Crossposted on dkos

If you're in the neighborhood, drop by and do me a solid.

Biofuels is more than ethanol

Biofuels from feedstock is certainly a problem in the making. However, like denno mentioned, switchgrass offers a much better return on the harvest. Another promising field of research involves the conversion of cellulose into ethanol. Cellulosic bio-alcohols aren't ready for primetime yet. They may help NC become less reliant on foreign fuels since it comes from wood pulp. The Biofuels Center of NC is working to lessen our dependence on fuel from danger zones like the Middle East.

Also not all biofuels involve the production of ethanol. Biodiesel is an excellent alternative to petro-diesel. It can be made from a large number of lipids: everything from chicken fat to waste vegetable oil. In some cases biodiesel runs better than petro-diesel.

One last thing, when the media picks up these horrifying stories about food riots in Africa, look behind the headlines. Robert Mugabe turned Zimbabwe from the breadbasket of Southern Africa into a disaster. While the initial work he did was welcome, in the last decade most of his actions have been to fatten the portfolios of his cronies while decimating the economy of his country. Other less well known African leaders have helped their buddies while robbing the treasuries of their respective nations. This lack of care for their citizens seems to be the real story.

We are losing 100,000 acres of prime forest, farmlands and open spaces for parks and recreation to development each year.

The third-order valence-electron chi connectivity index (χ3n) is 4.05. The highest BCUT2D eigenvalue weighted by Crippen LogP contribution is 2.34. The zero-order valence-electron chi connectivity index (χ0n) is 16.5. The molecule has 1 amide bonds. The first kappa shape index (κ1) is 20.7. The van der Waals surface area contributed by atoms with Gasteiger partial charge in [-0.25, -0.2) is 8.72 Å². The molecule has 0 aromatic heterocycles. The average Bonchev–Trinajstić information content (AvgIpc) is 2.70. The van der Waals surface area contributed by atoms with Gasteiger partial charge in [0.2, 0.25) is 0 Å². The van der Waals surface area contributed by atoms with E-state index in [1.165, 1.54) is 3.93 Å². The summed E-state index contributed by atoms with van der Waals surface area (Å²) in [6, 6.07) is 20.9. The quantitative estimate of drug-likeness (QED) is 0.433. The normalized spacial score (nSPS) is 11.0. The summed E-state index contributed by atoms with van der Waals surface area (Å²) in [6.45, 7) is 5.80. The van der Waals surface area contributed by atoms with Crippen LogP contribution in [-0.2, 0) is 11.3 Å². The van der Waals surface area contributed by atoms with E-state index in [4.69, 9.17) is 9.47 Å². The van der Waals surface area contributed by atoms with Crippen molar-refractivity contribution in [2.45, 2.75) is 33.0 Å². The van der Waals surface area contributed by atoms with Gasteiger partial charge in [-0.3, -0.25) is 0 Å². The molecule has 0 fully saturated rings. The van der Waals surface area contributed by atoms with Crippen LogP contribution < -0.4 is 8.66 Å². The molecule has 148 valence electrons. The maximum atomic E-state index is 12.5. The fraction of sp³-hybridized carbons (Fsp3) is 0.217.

_________________
"Jesus was a community organizer while Pontius Pilate was governor."
--Jim Hightower

Of course there are other factors

impacting hunger in Africa as well as the various regional food shortages, but the huge surge in ethanol consumption is the single biggest factor in the worldwide increase in food prices. And I am a big time proponent of using cellulosic biomass for the distillation of fuel, whether it's switchgrass, corn husks and stalks (and other crop waste), algae, etc.

But here's the thing, and I'm not trying to attack any specific group (or you): proponents of biofuels are reacting to the negative impact of ethanol in almost the same way that Global Warming deniers did/do about carbon buildup in the atmosphere.

"Rising food prices have more to do with drought and corruption than ethanol," or, "The clearing of rainforests was happening long before biofuels became popular," or other arguments that try to rationalize away the problem. The fact is, a lot of people placed unrealistic hope in the potential of ethanol to free us from the dependence of foreign oil, and they're having trouble accepting that a good thing has turned bad.

But you know what? It was predictable (and predicted) that these problems would surface. Many, many environmentalists were warning people about this years ago, but they were (for the most part) ignored. Now that the inevitable is happening, a whole lot of intelligent people are sticking their head in the sand, or grasping for proof that it isn't happening.

I just hope the settling of this argument doesn't take as long as the Global Warming issue, because this one is leaving a whole lot of food bowls empty at this very moment.

Also among other factors is the question.....

of if this crisis has anything to do with our war in the middle east? From our history of the last hundred years or so, any country willing to go to war with the USA had to worry about our economic might in any protracted conflict, as Germany and Japan found to be the case. It has been suggested that Osama Bin Laden mentioned that it is good that we be bogged down in Iraq, feeling that bankruptcy will be our end. Another tidbit I have been hearing on the media is that large conglomerations, hedgefunds, etc. have all been trading up on the commodity of oil. Combine that with the many anti-US sheikhs on the OPEC councils, and you can quickly see some chance of controlling the availability of oil on the markets, with the price following. They may have found our biggest weakness by draining our treasury.